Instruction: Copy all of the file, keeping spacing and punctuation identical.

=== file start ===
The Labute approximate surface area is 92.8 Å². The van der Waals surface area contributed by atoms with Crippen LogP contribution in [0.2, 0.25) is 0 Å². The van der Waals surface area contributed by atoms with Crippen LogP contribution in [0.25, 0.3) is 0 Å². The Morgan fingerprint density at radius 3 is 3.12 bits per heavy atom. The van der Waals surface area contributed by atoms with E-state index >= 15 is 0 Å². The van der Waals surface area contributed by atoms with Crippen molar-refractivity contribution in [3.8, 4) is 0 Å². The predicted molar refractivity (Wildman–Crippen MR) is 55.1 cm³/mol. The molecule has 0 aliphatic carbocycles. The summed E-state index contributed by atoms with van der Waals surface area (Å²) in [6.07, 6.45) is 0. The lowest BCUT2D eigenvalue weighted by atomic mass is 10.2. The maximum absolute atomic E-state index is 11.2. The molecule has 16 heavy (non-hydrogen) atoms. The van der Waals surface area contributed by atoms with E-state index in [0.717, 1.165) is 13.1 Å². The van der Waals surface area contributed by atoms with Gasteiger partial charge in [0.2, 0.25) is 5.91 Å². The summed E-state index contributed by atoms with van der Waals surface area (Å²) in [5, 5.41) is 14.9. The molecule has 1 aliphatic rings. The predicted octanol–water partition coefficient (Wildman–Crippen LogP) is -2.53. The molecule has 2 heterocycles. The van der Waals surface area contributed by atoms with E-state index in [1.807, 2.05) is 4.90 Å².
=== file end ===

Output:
The Labute approximate surface area is 92.8 Å². The van der Waals surface area contributed by atoms with Crippen LogP contribution in [0.2, 0.25) is 0 Å². The van der Waals surface area contributed by atoms with Crippen LogP contribution in [0.25, 0.3) is 0 Å². The Morgan fingerprint density at radius 3 is 3.12 bits per heavy atom. The van der Waals surface area contributed by atoms with E-state index >= 15 is 0 Å². The van der Waals surface area contributed by atoms with Crippen molar-refractivity contribution in [3.8, 4) is 0 Å². The predicted molar refractivity (Wildman–Crippen MR) is 55.1 cm³/mol. The molecule has 0 aliphatic carbocycles. The summed E-state index contributed by atoms with van der Waals surface area (Å²) in [6.07, 6.45) is 0. The lowest BCUT2D eigenvalue weighted by atomic mass is 10.2. The maximum absolute atomic E-state index is 11.2. The molecule has 16 heavy (non-hydrogen) atoms. The van der Waals surface area contributed by atoms with E-state index in [0.717, 1.165) is 13.1 Å². The van der Waals surface area contributed by atoms with Gasteiger partial charge in [0.2, 0.25) is 5.91 Å². The summed E-state index contributed by atoms with van der Waals surface area (Å²) in [5, 5.41) is 14.9. The molecule has 1 aliphatic rings. The predicted octanol–water partition coefficient (Wildman–Crippen LogP) is -2.53. The molecule has 2 heterocycles. The van der Waals surface area contributed by atoms with E-state index in [1.807, 2.05) is 4.90 Å².